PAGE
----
OCR completes its second ransomware investigation, likely not the last

Following an investigation into the breach of the protected health information of 14,000 individuals, U.S. Health and Human Services and the Office of Civil Rights announced a $40,000 settlement with Green Ridge Behavioral Health, which provides psychiatric evaluations, medication management and psychotherapy.


The Maryland-based practice reported in February 2019 that its network server was infected with ransomware, resulting in the encryption of company files and the electronic medical records of all patients, according to an OCR announcement on February 21.

According to the agency, post-ransomware investigations also revealed that the behavioral health practice failed to accurately and thoroughly analyze the potential risks and vulnerabilities to electronic protected health information it held, implement security measures to reduce those vulnerabilities, and adequately protect health information systems monitors. activity to protect ePHI from a cyber attack.

Ransomware leaves patients exposed, OCR director Melanie Fontes Rainer emphasized in a statement about the settlement.

“These attacks cause problems for patients who do not have access to their medical records, which may prevent them from making the most accurate decisions about their health and well-being,” she said.

Under OCR’s terms, Green Ridge Behavioral Health agreed to pay $40,000 and implement a corrective action plan that will be monitored for three years, the agency said.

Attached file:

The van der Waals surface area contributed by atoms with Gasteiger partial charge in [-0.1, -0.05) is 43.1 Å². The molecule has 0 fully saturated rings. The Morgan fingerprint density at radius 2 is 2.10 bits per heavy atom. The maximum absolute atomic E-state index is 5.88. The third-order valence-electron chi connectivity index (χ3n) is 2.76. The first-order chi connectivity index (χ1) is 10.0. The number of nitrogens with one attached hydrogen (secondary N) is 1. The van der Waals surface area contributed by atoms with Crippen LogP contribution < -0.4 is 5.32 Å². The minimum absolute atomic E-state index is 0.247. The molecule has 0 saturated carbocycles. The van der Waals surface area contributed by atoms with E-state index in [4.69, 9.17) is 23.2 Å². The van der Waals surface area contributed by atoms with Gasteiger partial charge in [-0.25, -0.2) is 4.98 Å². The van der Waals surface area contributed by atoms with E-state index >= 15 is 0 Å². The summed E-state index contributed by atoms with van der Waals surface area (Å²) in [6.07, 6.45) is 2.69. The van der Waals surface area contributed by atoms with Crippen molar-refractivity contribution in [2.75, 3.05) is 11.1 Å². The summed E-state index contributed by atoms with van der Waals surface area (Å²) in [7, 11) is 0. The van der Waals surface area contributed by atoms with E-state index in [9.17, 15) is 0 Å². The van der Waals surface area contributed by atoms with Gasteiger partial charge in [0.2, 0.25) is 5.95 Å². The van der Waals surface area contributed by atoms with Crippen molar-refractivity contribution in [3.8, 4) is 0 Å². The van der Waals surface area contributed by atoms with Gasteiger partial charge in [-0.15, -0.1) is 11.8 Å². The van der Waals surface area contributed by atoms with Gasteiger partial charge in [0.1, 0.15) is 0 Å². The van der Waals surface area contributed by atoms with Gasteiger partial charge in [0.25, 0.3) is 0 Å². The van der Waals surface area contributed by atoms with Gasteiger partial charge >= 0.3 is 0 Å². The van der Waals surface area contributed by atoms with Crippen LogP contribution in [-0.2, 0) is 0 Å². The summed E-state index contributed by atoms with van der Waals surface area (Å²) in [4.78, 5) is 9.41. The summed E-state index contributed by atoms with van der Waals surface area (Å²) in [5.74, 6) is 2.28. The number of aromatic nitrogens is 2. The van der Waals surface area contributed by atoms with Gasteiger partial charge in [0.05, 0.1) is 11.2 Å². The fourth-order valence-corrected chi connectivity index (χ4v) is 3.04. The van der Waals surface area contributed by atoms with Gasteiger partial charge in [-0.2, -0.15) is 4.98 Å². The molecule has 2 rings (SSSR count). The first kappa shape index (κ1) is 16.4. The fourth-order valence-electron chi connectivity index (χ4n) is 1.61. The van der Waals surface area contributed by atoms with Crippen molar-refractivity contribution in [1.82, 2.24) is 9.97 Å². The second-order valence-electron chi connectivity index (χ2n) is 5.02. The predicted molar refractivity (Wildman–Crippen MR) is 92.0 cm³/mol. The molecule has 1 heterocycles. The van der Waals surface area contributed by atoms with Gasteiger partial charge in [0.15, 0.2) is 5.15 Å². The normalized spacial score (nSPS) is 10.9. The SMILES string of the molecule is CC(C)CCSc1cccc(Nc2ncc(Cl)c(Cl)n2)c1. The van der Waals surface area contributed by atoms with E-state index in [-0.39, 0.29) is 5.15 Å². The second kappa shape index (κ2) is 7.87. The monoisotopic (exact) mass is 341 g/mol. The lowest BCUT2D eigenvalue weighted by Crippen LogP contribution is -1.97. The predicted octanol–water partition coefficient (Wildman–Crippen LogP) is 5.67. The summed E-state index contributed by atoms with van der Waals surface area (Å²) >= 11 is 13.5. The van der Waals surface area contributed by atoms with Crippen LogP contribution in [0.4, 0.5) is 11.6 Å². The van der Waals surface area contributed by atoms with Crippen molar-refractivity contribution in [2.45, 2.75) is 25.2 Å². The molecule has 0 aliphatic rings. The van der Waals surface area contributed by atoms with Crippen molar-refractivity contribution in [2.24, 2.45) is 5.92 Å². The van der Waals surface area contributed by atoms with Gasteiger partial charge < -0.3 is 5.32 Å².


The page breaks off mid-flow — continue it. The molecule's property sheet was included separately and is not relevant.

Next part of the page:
Earlier in November, OCR settled its first ransomware breach investigation with Doctors’ Management Services, a third-party medical billing and payment data service, over the theft of 206,695 individuals’ protected data using the GandCrab ransomware.


With a 256% increase in major breaches involving hacking reported to OCR and a 264% increase in ransomware over the past five years, the agency has been able to track the impact cyber attacks have on breached patient data.

In 2023, the largest reported breaches affected more than 134 million people, a 141% increase from 2022, the agency said. However, hacking was responsible for 79% of major breaches reported to OCR.

Phishing, vishing, smishing and quishing are tactics hackers use to victimize healthcare organizations.

By recognizing hackers’ motivations and understanding where they can attack, Chief Information Officers can learn how to protect against social engineering attacks.

Healthcare providers need to understand the specifics of their own organizations’ security capabilities to know why they are more likely to be targeted, and how the patient data they hold could inspire the motivations of hackers, as Kathleen Ann Mullin, CISO at MyCareGorithm, told us in 2021.

“Do they have a strong and mature information security program?” she asked. “Is the organization a market leader? Do they have a large market share? What country or region are they in? Are their leaders active in the media? Or on social media?

“Do they have famous, wealthy, or other notable patients? Do they have research facilities? Do they teach or train? Have they had breaches in the past? Does their organization or (their) employees post or share information about their systems or infrastructure? Are there dissatisfied current or former employees? Are the suppliers who supply or support their systems known?”


“Healthcare providers must understand the severity of these attacks and must have practices in place to ensure that patients’ protected health information is not exposed to cyberattacks such as ransomware,” OCR’s Fontes Rainer said in announcing the new ransomware settlement.

Andrea Fox is editor-in-chief of Healthcare IT News.
Email: afox@himss.org

Healthcare IT News is a HIMSS Media publication.